Cayman Cookout puts islands on culinary map

| 18/01/2009

(CNS): Although the official impact on visitor arrivals has yet to be calculated, anecdotal evidence suggests that Cayman Cookout, the islands’ first official culinary tourism event, has been a considerable success. A partnership event between the Ritz-Carlton and the Department of Tourism, the gastronomic long weekend offered ‘foodies’ the chance to experience some of Cayman’s culinary pleasures. (Left -Anthony Bourdain tries Hot Pepper Jelly).

With culinary tourism playing an ever more significant economic role in the industry, Cayman has taken the opportunity toshow off its wining and dining experiences and its leading chefs. Hosted by Eric Ripert, the Executive Head Chef at the Ritz Carlton’s five star restaurant Blue, the weekend also featured a line-up of international celebrity chefs and sommeliers. Most of the major events were sold out and have reportedly attracted a wide cross-section of visitors to Cayman — some for the first time.

However, the event was not confined to the extravagant fine dining on offer at the Ritz-Carlton; Cayman’s own traditional cooking took centre stage at a special event on Sunday afternoon in conjunction with Market at the Grounds at Pedro’s St. James. The event saw guests from all over the world enjoying turtle stew, rundown and fish tea, among many other local delights, in the beautiful grounds of the historic building.

A cook’s tour of Cayman was hosted by TV Chef Anthony Bourdain, veteran New York chef who is currently the executive chef of Brasserie Les Halles as well as an author and TV host. Bourdain took his food fans on a guided tour of Cayman’s local delicacies. From Carol Hay’s ‘infamous’ scotch bonnet Hot Pepper Jelly to stewed agouti (aka Cayman rabbit), visitors got the chance to taste treats they were unlikely to find on the menu at the Ritz.

The National Trust offered delicious lemon grass tea and Chef Bergman Ebanks offered turtle stew the way it is meant to be served. There was curried goat, some incredible local jerk sauces and condiments and even jerk sausages. Cassava cakes, local juices, candies and hand churned ice cream gave guests a taste of Cayman’s sweeter treats, all of which was topped off with local music, arts, crafts and dancing.

A cultural as well as a gastronomic experience, it was a great showcase for traditional Cayman cooking within a long weekend that had focused on Cayman’s more international and high end gastronomic offerings. Bourdain was very complimentary about the food he tried and paid tribute to the skills required to cook some of the food on offer.

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  1. Anonymous says:

    Kudos to the Cayman Islands Department of Tourism and the Ministry of Tourism for a brilliant job of marketing and executing the Cayman Cookout event.

    The jewel in the crown of the weekend was the ‘Cooks Tour with Anthony Bourdain’ in the grounds of Pedro St. James. This sold out event, interestingly less than half the price of the Ritz Carlton events was terrific. The tour contained indigenous foods and drinks of the Cayman Islands, truly Caymanian arts and crafts, local music by the talented Cayman band ‘Swanky’ and local quadrille dancers. The chefs were on hand to talk to patrons about their dishes from a truly local perspective. Antony Bourdain even proclaimed some the samples to be ‘not just great, but really great’. An honour he rarely bestows upon dishes.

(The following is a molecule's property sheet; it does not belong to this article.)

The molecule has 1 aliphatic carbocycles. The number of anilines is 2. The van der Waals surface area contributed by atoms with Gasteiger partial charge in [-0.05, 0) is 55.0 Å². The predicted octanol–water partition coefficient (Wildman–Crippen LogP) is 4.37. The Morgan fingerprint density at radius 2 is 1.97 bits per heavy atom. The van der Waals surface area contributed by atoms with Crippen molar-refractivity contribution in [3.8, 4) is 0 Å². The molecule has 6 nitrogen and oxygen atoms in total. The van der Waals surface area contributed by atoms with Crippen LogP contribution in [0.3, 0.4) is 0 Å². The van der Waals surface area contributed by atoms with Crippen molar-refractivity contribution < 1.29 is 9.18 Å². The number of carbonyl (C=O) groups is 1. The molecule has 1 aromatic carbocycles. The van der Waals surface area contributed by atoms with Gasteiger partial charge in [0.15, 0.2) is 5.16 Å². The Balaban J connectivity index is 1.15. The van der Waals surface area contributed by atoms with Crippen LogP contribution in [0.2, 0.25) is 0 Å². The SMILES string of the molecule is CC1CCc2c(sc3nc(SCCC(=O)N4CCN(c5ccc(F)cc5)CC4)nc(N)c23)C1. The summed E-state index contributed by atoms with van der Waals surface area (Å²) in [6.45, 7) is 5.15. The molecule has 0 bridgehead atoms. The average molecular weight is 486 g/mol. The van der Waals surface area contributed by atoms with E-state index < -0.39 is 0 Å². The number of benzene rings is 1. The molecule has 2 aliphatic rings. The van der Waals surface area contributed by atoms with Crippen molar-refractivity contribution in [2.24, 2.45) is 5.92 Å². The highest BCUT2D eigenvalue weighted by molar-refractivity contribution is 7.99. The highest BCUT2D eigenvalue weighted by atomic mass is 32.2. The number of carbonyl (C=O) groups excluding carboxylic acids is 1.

The DOT team who produced an event of this quality should be commended. DOT’s local staff had so much knowledge to impart, and as a foreigner I always love to hear accents that are genuinely warm and friendly! The Ritz Carlton could learn much from them. For instance I was surprized to see the Ritz Carlton theme their events ‘Cuban’, why market another destination, are not the Cayman Islands working to present and promote their own culture? Bringing in a Cuban band from New York seems excessive, especially as Cayman has a plethora of indigenous local musical talent?

    Branding is very important, obviously the Cayman Islands Department of Tourism appears accutely aware of these considerations. In this highly competitive marketplace of the hospitality industry it is these very items that will make you stand out from the herd, that and excellent customer service.

    Well done to all and sundry who helped, attended, promoted and supported the ‘Cayman Cookout’!

    I think  Anthony Bourdain said it best  "I’m coming back".

  2. Anonymous says:

    The weekend was a great success and I attended most of the events, including the Cayman Cook’s Tour at Pedro St. James.

    Kudos to the DOT for their efforts, but they are still not yet on par with the Ritz’s saavy staff and planning.  I polled some of the friendly international visitors and they were dissapointed that their was a CASH BAR at the Pedro event *the only event that did not have the tasty Caybrew or Tortuga Rum running freely.  It was more a matter of not carrying cash  and al the other events included nice wines, free cold water, etc…so unless they wanted tiny cups of soursop juices or sugary punch, the tourists went thirsty.  This was an oversight or a favour to the local cash bar vendor? It came off as a bit tacky. 

    The DOT workers were not mingling with tourists and just eating the entire time (as usual) why did the entire department get this perk to attend?  They should act as ambassadors.

    The rest ofthe weekend was a HUGE success.  Next year, let the local distillers pour freely.  Heck, we all took the bus so no one was on the roads who should have not been.

    For all the effort and expense (for a sold-out limited group) I would have thought that small gift bags would have been a nice touch.  The music and entertainment were great.  The grounds looked very good.  Well done to the Pedro Managmement Team.

    Keep trying DOT….